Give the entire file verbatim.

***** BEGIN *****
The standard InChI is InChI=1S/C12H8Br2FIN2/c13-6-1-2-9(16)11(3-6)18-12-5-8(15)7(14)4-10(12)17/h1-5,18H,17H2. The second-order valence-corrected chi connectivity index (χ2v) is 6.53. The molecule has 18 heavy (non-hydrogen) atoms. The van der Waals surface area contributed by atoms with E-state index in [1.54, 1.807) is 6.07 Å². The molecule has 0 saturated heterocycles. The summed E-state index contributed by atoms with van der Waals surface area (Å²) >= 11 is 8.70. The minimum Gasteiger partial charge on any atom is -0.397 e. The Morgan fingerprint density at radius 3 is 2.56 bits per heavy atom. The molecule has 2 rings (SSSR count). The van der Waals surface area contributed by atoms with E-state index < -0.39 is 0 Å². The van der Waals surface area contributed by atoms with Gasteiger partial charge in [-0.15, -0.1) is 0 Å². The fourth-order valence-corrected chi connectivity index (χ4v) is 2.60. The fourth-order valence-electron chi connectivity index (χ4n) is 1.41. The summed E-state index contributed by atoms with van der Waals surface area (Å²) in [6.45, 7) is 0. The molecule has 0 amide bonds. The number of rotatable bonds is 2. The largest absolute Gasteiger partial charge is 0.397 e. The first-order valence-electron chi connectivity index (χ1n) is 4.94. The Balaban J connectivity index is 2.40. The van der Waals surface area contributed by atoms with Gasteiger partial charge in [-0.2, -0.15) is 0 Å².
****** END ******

The standard InChI is InChI=1S/C12H8Br2FIN2/c13-6-1-2-9(16)11(3-6)18-12-5-8(15)7(14)4-10(12)17/h1-5,18H,17H2. The second-order valence-corrected chi connectivity index (χ2v) is 6.53. The molecule has 18 heavy (non-hydrogen) atoms. The van der Waals surface area contributed by atoms with E-state index in [1.54, 1.807) is 6.07 Å². The molecule has 0 saturated heterocycles. The summed E-state index contributed by atoms with van der Waals surface area (Å²) >= 11 is 8.70. The minimum Gasteiger partial charge on any atom is -0.397 e. The Morgan fingerprint density at radius 3 is 2.56 bits per heavy atom. The molecule has 2 rings (SSSR count). The van der Waals surface area contributed by atoms with E-state index < -0.39 is 0 Å². The van der Waals surface area contributed by atoms with Gasteiger partial charge in [-0.15, -0.1) is 0 Å². The fourth-order valence-corrected chi connectivity index (χ4v) is 2.60. The fourth-order valence-electron chi connectivity index (χ4n) is 1.41. The summed E-state index contributed by atoms with van der Waals surface area (Å²) in [6.45, 7) is 0. The molecule has 0 amide bonds. The number of rotatable bonds is 2. The largest absolute Gasteiger partial charge is 0.397 e. The first-order valence-electron chi connectivity index (χ1n) is 4.94. The Balaban J connectivity index is 2.40. The van der Waals surface area contributed by atoms with Gasteiger partial charge in [-0.2, -0.15) is 0 Å².